A triathlon can take you over a long distance, and medical identification must be worn should an emergency happen and people are trying to help you.
Competing in a triathlon with type 1 diabetes is arguably the biggest challenge that sport can pose to your blood sugar levels.
Triathlons take place over a long duration and require severe intensity and aerobic endurance, which will necessitate vigilant monitoring of your diabetes.
However, your diabetes is no reason for you to not be able to compete in a triathlon.
A triple threat of swimming, cycling and running may sound hard to manage, but it can be done, mostly through a period of trial and error to find a routine that works for you.
Wearing a continuous glucose monitor (CGM) can be hugely beneficial when competing, especially as some will function in water. This can allow you to check your blood sugar at any time of the race.
Each exercise can have a different effect on blood sugar levels and require different approaches, especially if you train in all sports on the same day. Swimming can drastically reduce your blood glucose levels, so it is advised to start a session with a blood sugar of over 12 mmol/l.
When training, especially as a beginner, you should stop swimming every 30 minutes and test your blood sugar. Eating some carbohydrate or consuming sugar during and after the swim will prevent your blood sugar falling.
Running can have different effects on people, but testing your blood sugar before and after a session will be necessary. A reduction in your insulin may not be, providing you do not run when insulin is working at its optimum performance time – which is normally two-three hours after absorption for quick acting insulin.
Cycling, meanwhile, can require breaks to adjust blood sugar levels. This is especially important if you are cycling as your third consecutive sport of the day, in which case fatigue will impact your energy levels.
Stopping during your triathlon and testing your blood sugar may be problematic, if not wearing a CGM, especially when competing with others as stop times can hinder your time. However, if not wearing a CGM, there are moments where checking your blood sugar will be essential.
Regimes obviously differ depending on race lengths, but starting with a small breakfast is generally advised, which will not require any quick acting insulin.
Eating a little and often is best, as you do not want to be exercising on a full stomach and this can help keep your glucose levels up throughout the race.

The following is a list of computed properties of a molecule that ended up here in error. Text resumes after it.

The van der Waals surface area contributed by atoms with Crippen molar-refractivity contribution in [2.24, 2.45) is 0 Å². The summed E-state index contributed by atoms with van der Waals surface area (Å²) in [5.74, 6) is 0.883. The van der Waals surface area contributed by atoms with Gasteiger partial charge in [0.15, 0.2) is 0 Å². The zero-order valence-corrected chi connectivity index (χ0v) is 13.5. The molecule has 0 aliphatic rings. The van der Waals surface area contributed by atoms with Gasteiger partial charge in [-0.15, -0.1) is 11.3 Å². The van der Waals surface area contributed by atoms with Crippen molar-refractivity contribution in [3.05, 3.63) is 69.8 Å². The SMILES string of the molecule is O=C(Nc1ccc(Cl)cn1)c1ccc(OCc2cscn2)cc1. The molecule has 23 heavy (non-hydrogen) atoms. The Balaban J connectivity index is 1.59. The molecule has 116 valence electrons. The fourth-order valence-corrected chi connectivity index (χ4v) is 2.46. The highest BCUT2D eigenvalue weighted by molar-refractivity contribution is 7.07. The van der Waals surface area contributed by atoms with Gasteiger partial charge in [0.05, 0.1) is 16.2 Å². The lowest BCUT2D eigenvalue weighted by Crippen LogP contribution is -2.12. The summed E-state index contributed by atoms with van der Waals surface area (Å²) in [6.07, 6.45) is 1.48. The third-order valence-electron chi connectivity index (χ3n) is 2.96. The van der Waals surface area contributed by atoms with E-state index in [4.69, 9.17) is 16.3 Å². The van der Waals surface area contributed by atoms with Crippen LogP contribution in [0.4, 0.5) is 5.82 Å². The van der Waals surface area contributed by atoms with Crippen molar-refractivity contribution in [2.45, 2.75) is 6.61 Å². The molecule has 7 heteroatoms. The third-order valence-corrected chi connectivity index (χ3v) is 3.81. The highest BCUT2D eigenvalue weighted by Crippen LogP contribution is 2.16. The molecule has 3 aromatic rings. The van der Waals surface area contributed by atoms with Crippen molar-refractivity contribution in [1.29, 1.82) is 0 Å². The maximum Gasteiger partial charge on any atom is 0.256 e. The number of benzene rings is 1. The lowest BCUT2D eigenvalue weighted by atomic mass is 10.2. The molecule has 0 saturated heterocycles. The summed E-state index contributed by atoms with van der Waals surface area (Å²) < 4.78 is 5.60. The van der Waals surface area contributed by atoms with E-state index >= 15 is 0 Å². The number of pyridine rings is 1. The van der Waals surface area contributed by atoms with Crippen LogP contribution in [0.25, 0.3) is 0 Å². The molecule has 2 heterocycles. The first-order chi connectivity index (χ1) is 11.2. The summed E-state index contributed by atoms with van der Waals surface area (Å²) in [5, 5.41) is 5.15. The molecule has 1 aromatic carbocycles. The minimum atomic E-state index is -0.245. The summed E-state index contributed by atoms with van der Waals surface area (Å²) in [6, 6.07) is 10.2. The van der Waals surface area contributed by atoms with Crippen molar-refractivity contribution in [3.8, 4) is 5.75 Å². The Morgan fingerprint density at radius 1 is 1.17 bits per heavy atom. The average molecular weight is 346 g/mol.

However, if your blood sugar goes too high, you will feel tired and thirsty, leading to your heart rate increasing and your energy decreasing. Moderation is therefore important.
For swimming, starting with blood sugars of over 14 mmol/l will allow your blood sugar to drop at a manageable rate. You will need to have this slightly over the previous recommendation of 12 mmol/l to account for the extra exercise throughout the day.
Tucking a small sachet of glucose, or other form of sugar in your wetsuit can account for any emergencies. If you feel low, check your levels if possible, but otherwise go with your gut feeling and consume the sugar.
Many triathletes report getting out of the water following their swim and finding the transition to cycling physiologically hard. At this time you should assess your levels and consume some sugar, such as dextrose tablets.
Using your CGM can allow you to keep an eye on your levels in real time and consume more sugar as needed, allowing you to focus solely on the ride.
Otherwise, taking the equivalent of a dextrose tablet every 10 minutes, placed conveniently somewhere on your bike, such as taped to your handlebars, can keep your levels up.
Some triathletes with diabetes have also been known to tape their blood glucose testing kits to their bikes to allow for quicker testing, which may be very useful for long distance events where stopping could be a hindrance.
However, this is quite a risky method of blood testing and safety should be your optimum priority if you choose to adapt this approach.
Sugar doses may need to be increased during this stage, with your energy levels dropping in likelihood and your blood sugar potentially falling as well. Eating additional carbohydrates of around two or more glucose tablets every 30 minutes and stopping to test your levels, if you feel low, will be necessary.
Following the race, you will need to check your levels every one-two hours for the rest of the day, with hypos likely to arise given the increased activity that your body has exerted.
Eating normally will help you refuel with your afternoon or evening meal, and here you could consider a reduced injection of insulin with your food.
Keeping your blood sugar slightly higher than normal throughout the evening and during the night can stop rapid drops from occurring.